But that acceleration has further exposed the yawning gap. “It’s a fundamental dividing line of inequality in America,” says Falcon. “You can’t participate in the economy or society at large without sufficient access.

I bet you can guess who’s getting left behind.

“It predominantly hits communities of color and rural communities the hardest,” Falcon says.

According to an Alliance for Excellent Education report released in June, some 31% of Black families don’t have high-speed internet. (It’s even worse for Native American families.) Some 44% of households with an income of less than $25,000 don’t have broadband. And the study shows that in over a dozen states including Texas, Indiana and Missouri over 25% of the population has no or slow internet. According to the International Telecommunication Union, the U.S. ranks 24th (after Greece!) in fixed-broadband subscriptions per capita. Again, that means working, studying or seeing a doctor from home is next to impossible.

Richest country in the world we’re talking about here.

I understand that you may have free market inclinations and I respect that, as in, ‘If these people want WiFi they should get jobs and work hard to pay for it. Electricity isn’t free in this country either.’ Ah but here’s the difference between electricity—or even water—and broadband. If you can afford some sort of home in America, it often comes with a water hook up and electricity, and if so, it’s the same water (Flint notwithstanding) and electricity that the richest Americans get. With broadband, if you live in a place with underperforming internet, it doesn’t matter what you can afford to pay, there’s nothing you can do. And kids learning from home without fast internet are at a distinct disadvantage versus those living in an area with real broadband.

If the Founding Fathers had envisioned the internet, this is not the way they would want it to work.

Start treating broadband ‘the same way we treat any infrastructure’

As far as my situation in Maine, I asked Rob Koester, senior vice president of consumer product at Consolidated Communications and he acknowledged the difficulties of serving communities like mine. Yes, COVID-19 has changed the consumption patterns significantly, he said. and it’s tough to really improve service because, “the ROI just isn’t there,” he told me. “It can cost $1,000 to $1,500 to bring fiber to a customer’s home and probably double that in rural areas.”

And I get that. The economics don’t work. Koester told me to mitigate that, Consolidated has been doing public/private partnerships for towns like mine, such as a project he worked on in Chesterfield, New Hampshire, population 3,500, which now has broadband speeds of up to 1,000 Mbps. “The total cost of the project is $4.3 million, with Consolidated putting up $2.5 million of its own money and the town bonding another $1.8 million,” according to the Brattleboro Reformer.

“[The ISPs] are private companies and we recognize that,” says GeDa Jones Herbert, a special counsel focused on education at the NAACP Legal Defense and Educational Fund, which sent a letter calling on 20 internet service providers to address lack of access and affordability among Black students. “It comes back to the concept of corporate social responsibility. We’re not asking these companies to become nonprofits and throw out their business models. We’re not asking them to pour in endless resources and go out of business. We are asking them, as you’re profiting and we know you are, make a commitment to benefit all.”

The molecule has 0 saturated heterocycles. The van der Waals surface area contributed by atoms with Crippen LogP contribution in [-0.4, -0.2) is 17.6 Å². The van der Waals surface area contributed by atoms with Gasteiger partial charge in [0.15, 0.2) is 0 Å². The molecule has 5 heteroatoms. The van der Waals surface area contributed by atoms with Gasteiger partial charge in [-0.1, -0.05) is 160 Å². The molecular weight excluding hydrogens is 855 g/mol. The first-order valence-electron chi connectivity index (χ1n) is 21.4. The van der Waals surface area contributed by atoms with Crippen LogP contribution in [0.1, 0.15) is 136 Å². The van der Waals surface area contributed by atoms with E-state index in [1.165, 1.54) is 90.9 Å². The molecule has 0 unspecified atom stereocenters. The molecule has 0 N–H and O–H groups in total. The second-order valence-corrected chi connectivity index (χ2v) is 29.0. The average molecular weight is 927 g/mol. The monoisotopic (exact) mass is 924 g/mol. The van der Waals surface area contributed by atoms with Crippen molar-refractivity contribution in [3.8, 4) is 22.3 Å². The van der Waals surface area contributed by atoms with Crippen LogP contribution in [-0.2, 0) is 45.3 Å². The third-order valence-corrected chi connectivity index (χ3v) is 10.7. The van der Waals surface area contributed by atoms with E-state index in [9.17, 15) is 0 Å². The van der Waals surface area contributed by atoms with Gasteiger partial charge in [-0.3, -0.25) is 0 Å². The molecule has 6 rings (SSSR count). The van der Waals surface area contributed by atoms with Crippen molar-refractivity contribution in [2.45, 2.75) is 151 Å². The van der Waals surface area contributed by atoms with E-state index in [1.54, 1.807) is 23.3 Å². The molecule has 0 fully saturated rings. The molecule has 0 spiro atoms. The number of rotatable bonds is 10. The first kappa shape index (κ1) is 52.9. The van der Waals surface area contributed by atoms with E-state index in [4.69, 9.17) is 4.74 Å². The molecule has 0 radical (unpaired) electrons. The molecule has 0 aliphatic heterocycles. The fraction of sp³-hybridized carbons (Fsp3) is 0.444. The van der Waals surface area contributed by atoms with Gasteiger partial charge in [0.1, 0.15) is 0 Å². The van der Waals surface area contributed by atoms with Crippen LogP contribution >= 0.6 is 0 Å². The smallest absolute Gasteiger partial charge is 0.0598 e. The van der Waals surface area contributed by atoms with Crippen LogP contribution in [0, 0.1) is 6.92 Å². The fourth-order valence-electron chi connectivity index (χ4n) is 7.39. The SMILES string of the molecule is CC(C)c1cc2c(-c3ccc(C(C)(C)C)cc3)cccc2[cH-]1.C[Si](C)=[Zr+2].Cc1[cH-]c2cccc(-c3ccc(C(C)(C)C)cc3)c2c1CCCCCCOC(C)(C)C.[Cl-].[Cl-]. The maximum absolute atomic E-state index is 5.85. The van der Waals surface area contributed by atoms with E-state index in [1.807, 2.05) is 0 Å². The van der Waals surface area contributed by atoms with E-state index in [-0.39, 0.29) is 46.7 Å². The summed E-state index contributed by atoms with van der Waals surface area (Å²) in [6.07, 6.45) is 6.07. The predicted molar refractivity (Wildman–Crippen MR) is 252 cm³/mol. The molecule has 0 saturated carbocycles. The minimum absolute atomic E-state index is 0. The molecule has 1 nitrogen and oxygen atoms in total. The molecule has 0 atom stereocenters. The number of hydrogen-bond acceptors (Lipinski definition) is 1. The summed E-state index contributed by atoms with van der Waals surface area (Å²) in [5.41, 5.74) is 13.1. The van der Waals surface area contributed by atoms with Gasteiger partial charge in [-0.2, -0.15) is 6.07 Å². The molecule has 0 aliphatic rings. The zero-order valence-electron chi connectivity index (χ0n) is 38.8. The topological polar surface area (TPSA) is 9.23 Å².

Ditto for millions of Americans living in farm country and on Indian reservations too.

Bottom line No. 1: Broadband for all is expensive and complicated to implement. Bottom line No. 2: It’s also absolutely essential and government needs to step up.

And prioritize.

It’s ironic isn’t it, that politicians are so focused on the foibles of Big Tech, when most of the problems those companies engender are irrelevant to huge swaths of the population. “It’s easier to focus on things like privacy,” says Katie Jordan, senior policy advisor at the Internet Society, a group that advocates for expanding internet access worldwide. “The congressional members see issues with tech companies right in front of their eyes. If you’re sitting on Capitol Hill and have access to the internet, maybe every now and then it’s slow, but then you go back to living your entire life online. It’s hard for them to imagine life for someone who hasn't had that access.”

But isn’t that the very core of being a public servant?

“We need to start treating this the same way we treat any infrastructure: water, roads, electricity. Government has to be involved,” says Falcon of the Electronic Frontier Foundation. “Lots of legacy owners will oppose the transition. But they have to accept the transition has already happened. Most countries, including China, have adopted fiber efforts. We will see the world where average Chinese citizens have a 100 gigabit connection and we’re struggling with one one-thousandth of the speed. It will take years. The longer we wait to start, the more behind we are.”

Not surprisingly, Elon Musk and Jeff Bezos, aren’t waiting. Both have endeavors to beam broadband from a system of satellites that have been greenlit by the FCC, Musk’s is called Starlink from his SpaceX business—which reportedly will offer speeds of some 610 Mbps—while Bezos’ is called Project Kuiper, which is connected to Amazon and not directly to his space company, Blue Origin. Both though are acknowledged to be smaller scale solutions better for rural areas, at least for now.

In the meantime, before these two (and the rest of Silicon Valley) completely take over our economy, millions of us could sure use some bipartisan help to get online. Fast!

This article was featured in a Saturday edition of the Morning Brief on August 8, 2020. Get the Morning Brief sent directly to your inbox every Monday to Friday by 6:30 a.m. ET. Subscribe

Andy Serwer is editor-in-chief of Yahoo Finance. Follow him on Twitter: @serwer.